Citizenship rights – Kenya

ACmHPR Communication 317/06 Nubian Community in Kenya / Kenya

Kenyan Nubians entered Kenya as part of the colonial British King’s African Rifles (KAR) in the late 19th century. The British colonial authorities allocated land, including the settlement of Kibera in Nairobi, explicitly to Kenyan Nubians. But they did not grant them colony citizenship as they did to the railway workers from the Asian sub-continent, the Arab subjects of the then Zanzibari Sultanate or the British settlers. At independence, the citizenship status of the Nubians was not directly addressed. Successive Kenyan governments have also not taken any concrete steps to address the plight of the Nubian community.

After over than a century of residence in Kenya, the Kenyan government does not recognise Nubians as Kenyan citizens even though they constitute de jure citizens as defined by Kenyan law. More so, British, Asian and Arab settlers are formally recognised as Kenyan tribes. Most Nubians therefore live as de facto stateless persons without adequate protection from the state and without fully enjoying their rights under national and international law as a result of systematic discrimination by the Kenyan government. The High Court of Kenya has been considering interlocutory matters of a case filed by the community on this discrimination for 6 years. The case is now before the African Commission on Human and Peoples’ Rights.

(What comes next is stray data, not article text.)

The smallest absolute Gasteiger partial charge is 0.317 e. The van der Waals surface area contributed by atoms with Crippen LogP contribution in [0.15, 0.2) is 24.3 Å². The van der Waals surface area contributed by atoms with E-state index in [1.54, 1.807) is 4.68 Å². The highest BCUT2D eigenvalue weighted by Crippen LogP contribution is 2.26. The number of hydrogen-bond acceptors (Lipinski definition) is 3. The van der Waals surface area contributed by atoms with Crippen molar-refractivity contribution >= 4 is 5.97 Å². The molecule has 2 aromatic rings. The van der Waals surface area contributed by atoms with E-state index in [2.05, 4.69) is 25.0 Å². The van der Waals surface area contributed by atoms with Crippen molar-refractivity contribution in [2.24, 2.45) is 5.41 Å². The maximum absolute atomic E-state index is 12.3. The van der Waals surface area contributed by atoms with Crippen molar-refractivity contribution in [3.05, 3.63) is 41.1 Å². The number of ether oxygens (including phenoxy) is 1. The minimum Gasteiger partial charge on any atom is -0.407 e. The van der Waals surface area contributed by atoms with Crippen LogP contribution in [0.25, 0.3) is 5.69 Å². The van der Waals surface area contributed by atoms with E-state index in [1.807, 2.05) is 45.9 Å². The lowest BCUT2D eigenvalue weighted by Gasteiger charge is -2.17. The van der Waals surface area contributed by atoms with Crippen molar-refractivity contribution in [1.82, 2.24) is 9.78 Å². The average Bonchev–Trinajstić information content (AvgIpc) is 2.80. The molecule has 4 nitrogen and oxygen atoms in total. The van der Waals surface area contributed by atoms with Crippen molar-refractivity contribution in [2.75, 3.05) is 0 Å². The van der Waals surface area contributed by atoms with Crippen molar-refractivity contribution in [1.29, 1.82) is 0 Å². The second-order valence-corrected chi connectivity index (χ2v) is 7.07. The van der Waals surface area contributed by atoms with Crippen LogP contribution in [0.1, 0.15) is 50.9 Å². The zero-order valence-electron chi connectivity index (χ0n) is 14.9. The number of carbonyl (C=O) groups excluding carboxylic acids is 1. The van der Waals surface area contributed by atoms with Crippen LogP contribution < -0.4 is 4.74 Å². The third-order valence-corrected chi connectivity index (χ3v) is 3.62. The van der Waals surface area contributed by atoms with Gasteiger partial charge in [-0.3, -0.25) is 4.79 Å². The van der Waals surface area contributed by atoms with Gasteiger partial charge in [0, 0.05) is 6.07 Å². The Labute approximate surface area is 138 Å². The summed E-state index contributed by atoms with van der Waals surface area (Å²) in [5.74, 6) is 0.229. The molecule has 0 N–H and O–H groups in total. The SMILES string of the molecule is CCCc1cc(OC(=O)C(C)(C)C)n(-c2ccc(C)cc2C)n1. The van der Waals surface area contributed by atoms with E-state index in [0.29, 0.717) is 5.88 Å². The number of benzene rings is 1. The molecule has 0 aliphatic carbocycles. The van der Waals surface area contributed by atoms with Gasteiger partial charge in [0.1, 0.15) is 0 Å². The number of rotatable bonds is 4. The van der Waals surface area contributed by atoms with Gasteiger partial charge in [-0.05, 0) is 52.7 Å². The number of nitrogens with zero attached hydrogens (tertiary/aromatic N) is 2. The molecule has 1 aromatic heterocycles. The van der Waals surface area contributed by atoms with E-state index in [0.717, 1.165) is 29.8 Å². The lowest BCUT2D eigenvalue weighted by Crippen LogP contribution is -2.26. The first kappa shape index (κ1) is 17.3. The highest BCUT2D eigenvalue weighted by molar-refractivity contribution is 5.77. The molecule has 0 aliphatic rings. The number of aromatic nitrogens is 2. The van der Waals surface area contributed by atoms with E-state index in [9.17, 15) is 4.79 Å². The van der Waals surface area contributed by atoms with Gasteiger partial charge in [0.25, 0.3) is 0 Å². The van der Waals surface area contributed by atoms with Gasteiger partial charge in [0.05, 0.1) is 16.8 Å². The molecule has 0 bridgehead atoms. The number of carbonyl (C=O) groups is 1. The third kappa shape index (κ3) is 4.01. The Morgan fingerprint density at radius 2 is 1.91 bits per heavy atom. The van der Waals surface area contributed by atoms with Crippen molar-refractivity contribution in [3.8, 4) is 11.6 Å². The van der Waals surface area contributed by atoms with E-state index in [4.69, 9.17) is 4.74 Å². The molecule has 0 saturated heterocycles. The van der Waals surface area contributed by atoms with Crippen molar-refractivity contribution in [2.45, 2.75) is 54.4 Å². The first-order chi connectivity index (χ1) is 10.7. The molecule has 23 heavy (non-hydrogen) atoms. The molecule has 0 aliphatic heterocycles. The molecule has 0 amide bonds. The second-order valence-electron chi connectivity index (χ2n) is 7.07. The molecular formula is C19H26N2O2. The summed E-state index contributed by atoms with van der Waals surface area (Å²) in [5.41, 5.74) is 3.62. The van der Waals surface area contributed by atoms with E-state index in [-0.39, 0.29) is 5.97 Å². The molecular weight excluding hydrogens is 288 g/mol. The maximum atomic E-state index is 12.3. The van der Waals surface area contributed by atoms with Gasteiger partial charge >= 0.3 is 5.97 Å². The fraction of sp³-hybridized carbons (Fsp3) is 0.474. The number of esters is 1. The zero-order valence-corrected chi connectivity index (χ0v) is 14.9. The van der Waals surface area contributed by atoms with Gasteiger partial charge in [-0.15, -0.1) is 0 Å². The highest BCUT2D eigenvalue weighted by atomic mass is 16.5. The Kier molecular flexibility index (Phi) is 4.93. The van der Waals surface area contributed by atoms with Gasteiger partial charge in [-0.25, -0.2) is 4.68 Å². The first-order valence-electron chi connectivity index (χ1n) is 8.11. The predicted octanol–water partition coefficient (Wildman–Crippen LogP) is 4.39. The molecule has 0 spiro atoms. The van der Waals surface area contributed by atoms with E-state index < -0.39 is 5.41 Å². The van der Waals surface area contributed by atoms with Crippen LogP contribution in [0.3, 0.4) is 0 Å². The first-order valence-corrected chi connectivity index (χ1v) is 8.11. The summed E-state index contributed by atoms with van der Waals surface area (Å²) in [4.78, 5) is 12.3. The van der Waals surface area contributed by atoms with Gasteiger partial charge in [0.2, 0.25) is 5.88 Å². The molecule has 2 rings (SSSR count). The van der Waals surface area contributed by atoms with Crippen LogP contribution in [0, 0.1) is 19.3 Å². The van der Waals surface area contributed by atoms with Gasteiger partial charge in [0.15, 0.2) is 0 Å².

IHRDA in partnership with Open Society Justice Initiative (OSJI) and Centre for Minority Rights Development (CEMIRIDE) filed the communication before the ACmHPR in 2006.

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